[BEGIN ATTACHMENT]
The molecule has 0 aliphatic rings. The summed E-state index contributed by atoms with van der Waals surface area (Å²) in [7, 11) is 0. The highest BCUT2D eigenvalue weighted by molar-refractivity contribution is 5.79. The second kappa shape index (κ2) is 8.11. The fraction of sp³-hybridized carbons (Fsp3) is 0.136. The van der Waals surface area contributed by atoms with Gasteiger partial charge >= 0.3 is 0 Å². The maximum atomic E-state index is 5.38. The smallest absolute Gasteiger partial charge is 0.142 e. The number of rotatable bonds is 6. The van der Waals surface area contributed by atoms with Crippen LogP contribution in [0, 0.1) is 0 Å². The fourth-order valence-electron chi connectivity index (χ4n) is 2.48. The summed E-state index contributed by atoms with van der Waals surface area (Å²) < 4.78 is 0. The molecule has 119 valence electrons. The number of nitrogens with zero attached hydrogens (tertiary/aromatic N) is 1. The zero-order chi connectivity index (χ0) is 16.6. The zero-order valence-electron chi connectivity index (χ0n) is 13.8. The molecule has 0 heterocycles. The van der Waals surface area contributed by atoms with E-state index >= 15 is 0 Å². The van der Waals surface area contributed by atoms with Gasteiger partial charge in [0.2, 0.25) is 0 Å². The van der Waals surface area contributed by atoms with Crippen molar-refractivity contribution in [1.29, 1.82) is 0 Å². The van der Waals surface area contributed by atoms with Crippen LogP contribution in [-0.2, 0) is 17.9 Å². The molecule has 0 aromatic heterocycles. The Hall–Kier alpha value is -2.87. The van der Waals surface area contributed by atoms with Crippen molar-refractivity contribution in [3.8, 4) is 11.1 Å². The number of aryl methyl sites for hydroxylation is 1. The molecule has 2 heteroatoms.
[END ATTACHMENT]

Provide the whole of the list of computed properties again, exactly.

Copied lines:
The molecule has 0 aliphatic rings. The summed E-state index contributed by atoms with van der Waals surface area (Å²) in [7, 11) is 0. The highest BCUT2D eigenvalue weighted by molar-refractivity contribution is 5.79. The second kappa shape index (κ2) is 8.11. The fraction of sp³-hybridized carbons (Fsp3) is 0.136. The van der Waals surface area contributed by atoms with Gasteiger partial charge >= 0.3 is 0 Å². The maximum atomic E-state index is 5.38. The smallest absolute Gasteiger partial charge is 0.142 e. The number of rotatable bonds is 6. The van der Waals surface area contributed by atoms with Crippen LogP contribution in [0, 0.1) is 0 Å². The fourth-order valence-electron chi connectivity index (χ4n) is 2.48. The summed E-state index contributed by atoms with van der Waals surface area (Å²) < 4.78 is 0. The molecule has 119 valence electrons. The number of nitrogens with zero attached hydrogens (tertiary/aromatic N) is 1. The zero-order chi connectivity index (χ0) is 16.6. The zero-order valence-electron chi connectivity index (χ0n) is 13.8. The molecule has 0 heterocycles. The van der Waals surface area contributed by atoms with E-state index >= 15 is 0 Å². The van der Waals surface area contributed by atoms with Gasteiger partial charge in [0.2, 0.25) is 0 Å². The van der Waals surface area contributed by atoms with Crippen molar-refractivity contribution in [1.29, 1.82) is 0 Å². The van der Waals surface area contributed by atoms with Crippen LogP contribution in [-0.2, 0) is 17.9 Å². The molecule has 0 aromatic heterocycles. The Hall–Kier alpha value is -2.87. The van der Waals surface area contributed by atoms with Crippen molar-refractivity contribution in [3.8, 4) is 11.1 Å². The number of aryl methyl sites for hydroxylation is 1. The molecule has 2 heteroatoms.